It has long been rumoured that a lot of sexual violence and/or harassment takes place in this country.
In many cases, it is said that this is particularly rampant in our offices where employers use positions or promotions in exchange for sex favours.
Furthermore, a lot of sexual violence and or harassment goes on in homes our usually by close relatives or family friends.
As the country is largely conservative, most of these cases are not reported for fear of stigmatization.
Gender Based Violence activists have continuously sought to break the culture of silence but it is an uphill task.
Religious and cultural considerations serve as barriers to achieving any meaningful progress on that front.
However, a week or so ago, a young Gambian spoke about her alleged rape by former president Yahya Jammeh on an interview with The New York Times.
News networks around the world picked up the story and it opened the floodgates, as it were, and countless women came out with allegations of their own.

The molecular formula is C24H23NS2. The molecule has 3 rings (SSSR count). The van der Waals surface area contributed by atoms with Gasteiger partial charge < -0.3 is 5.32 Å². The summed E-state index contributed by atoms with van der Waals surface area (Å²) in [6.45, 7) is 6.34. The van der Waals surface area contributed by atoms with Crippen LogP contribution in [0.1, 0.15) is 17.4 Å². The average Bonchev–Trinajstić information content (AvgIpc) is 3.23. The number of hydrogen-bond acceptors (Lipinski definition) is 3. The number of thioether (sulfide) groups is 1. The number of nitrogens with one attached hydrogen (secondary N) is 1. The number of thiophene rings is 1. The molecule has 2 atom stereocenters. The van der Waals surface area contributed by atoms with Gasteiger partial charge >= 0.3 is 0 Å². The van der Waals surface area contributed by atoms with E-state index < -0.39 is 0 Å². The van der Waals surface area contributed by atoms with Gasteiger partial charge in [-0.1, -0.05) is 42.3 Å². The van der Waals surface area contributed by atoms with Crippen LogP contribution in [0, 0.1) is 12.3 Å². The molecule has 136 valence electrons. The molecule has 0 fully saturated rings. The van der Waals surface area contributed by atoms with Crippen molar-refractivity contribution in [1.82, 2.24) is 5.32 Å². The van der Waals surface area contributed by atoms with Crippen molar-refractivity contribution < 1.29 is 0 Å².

Last week Thursday, a protest march dubbed #I’mToufah took place between Kairaba Avenue and the Youth Monument in Westfield.
Many young people – men and women – came out to show solidarity with victims of sexual assault.
The aim of this march was to raise awareness about the issue and start a conversation on rape and other forms of sexual violence.
It is hoped that this march ignites a sustained campaign of awareness and advocacy in order to reduce, if not eradicate sexual violence against women and girls.